Similarly, patients with complicated medical problems like diabetes and congestive heart failure know when they're getting the bum's rush. They ultimately bounce around until they see someone who will take care of their problems. They won't be satisfied with a “your time's up now” approach. Someone has to care for these patients, in the process cutting the cost of care by decreasing the number of admissions. It's not fair for doctors to “dump” these patients off so they will seek care from someone who will then have to take more time, which might impact that doctor's income. I think living by numbers alone will jeopardize a group's success because of patients like this.
— Gil L. Solomon, MD, West Hills, Calif.
Thank you so much for the chance to discuss this frustrating issue. I am a turtle who's been in practice for seven years in several settings. I went into family practice for the opportunity to work with whole people, and I grieve over the divisive “busyness” of modern medicine. I don't want to be “carried” by speedier doctors, but I insist that there are more ingredients to the equation than simply the number of patients put through the “mill.”
We need studies that track the out-of-office expense that a system favoring rabbits promotes. My referral rate to specialists, laboratories and hospital or outpatient diagnostic centers is considerably lower than that of those who see more patients. I believe that my 10- to 20-minute additional time spent with the patient often lets me uncover an explanation for a problem that can obviate the need for further testing or at least fine-tune the testing required.
With my interests in alternative care, I tend to accumulate the type of patient who is burned out in our present system — those with fibromyalgia, chronic fatigue, depression and environmental illnesses. These patients cannot be dealt with in a 10-minute visit, and I believe their numbers are growing. They respond well to a more turtle-like approach, and we do make progress! Who else will take care of these patients? One day, I believe, failing to address their particular needs in a patient, holistic fashion will prove to be very expensive. Who will reimburse me for the cost savings and allow me to continue the kind of care that I cannot compromise?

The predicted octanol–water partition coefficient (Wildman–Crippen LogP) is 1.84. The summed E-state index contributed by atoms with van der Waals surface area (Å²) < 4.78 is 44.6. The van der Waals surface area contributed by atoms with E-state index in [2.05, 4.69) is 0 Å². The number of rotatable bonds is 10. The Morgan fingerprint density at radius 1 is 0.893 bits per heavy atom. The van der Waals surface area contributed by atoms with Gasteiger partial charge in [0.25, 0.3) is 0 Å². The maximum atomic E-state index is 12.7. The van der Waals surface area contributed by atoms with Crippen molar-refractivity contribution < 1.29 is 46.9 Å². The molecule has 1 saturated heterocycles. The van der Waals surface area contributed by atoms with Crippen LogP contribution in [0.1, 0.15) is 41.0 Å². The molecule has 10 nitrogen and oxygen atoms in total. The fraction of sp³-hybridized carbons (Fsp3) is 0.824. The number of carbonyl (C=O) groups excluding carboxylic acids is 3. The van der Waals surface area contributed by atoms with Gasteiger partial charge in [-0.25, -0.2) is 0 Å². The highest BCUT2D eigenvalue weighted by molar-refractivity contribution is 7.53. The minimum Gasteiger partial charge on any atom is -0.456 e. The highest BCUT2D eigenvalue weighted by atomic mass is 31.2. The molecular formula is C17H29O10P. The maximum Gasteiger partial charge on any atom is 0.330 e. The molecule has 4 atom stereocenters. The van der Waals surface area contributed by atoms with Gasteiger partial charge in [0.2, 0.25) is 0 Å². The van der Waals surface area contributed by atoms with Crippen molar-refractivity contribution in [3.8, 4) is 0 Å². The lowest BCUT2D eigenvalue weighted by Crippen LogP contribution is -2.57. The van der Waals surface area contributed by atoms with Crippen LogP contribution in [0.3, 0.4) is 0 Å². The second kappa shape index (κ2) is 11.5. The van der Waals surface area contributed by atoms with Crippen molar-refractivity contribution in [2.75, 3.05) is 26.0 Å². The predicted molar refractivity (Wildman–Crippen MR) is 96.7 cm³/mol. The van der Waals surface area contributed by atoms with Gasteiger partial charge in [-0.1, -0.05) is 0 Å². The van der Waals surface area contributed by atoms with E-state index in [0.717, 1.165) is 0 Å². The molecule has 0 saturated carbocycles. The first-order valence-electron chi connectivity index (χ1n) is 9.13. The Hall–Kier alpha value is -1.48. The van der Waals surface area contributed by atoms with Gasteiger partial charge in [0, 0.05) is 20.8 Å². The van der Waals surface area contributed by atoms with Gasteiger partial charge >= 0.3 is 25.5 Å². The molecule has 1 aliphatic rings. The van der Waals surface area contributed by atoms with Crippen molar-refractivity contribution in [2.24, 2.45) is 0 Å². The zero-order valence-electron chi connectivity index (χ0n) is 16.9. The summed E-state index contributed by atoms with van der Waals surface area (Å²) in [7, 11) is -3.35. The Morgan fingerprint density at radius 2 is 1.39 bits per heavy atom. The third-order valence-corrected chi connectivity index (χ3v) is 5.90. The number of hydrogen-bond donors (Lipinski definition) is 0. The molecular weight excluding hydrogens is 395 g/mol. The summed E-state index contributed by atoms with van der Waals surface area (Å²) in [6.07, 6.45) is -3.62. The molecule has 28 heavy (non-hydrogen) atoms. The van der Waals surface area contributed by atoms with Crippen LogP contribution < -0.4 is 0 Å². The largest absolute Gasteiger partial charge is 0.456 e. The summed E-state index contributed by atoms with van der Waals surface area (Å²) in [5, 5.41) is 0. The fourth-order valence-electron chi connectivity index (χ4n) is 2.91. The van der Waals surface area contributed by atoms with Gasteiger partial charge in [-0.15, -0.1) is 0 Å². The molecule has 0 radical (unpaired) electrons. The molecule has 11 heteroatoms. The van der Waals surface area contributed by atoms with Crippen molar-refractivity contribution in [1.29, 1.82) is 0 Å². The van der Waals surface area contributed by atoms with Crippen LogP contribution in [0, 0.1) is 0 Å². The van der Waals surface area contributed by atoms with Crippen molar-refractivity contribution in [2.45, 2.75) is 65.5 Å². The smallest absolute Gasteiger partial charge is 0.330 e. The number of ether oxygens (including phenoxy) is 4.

— Lauri E. Nandyal, MD, Columbus, Ohio
I'm very concerned that being more “productive” benefits the HMO, not the patient. Discussing the natural history of a chronic disease, medicine side effects and psychosocial stressors increases patient trust and prescription compliance. It also creates an atmosphere of concern and interpersonal warmth that modern life so often lacks. Make the world a better place: Spend five extra minutes. Give more than the minimum if you expect your patients to actually listen to your advice.
— Courtney Richards, MD, Lahaina, Hawaii
Turtles need a boost
Some suggestions for family physicians who want to become rabbits:
Get an electronic medical record system: Install a terminal in each examination room and train a medical assistant or RN according to their style of practice;
Delegate chores like prescriptions, phones, paperwork and patient education;
Better, get a prescription printer that interfaces with your medical record system;
Better still, have an assistant in the exam room with you typing notes during the encounter: You can go on to the next patient while your assistant is completing the notes, giving instructions and scheduling the next appointment.
— Henedina Macabalitaw, MD, Gary, Ind.
Your article mentions a number of time-optimizing strategies, all of which might well be effective for some part of our physician population. You did not mention the effective use of the telephone for triage of patients. You also did not discuss the effective use of midlevel providers. I have seen that a rabbit PA can be very effectively matched with a turtle MD or DO to deal with some of these issues.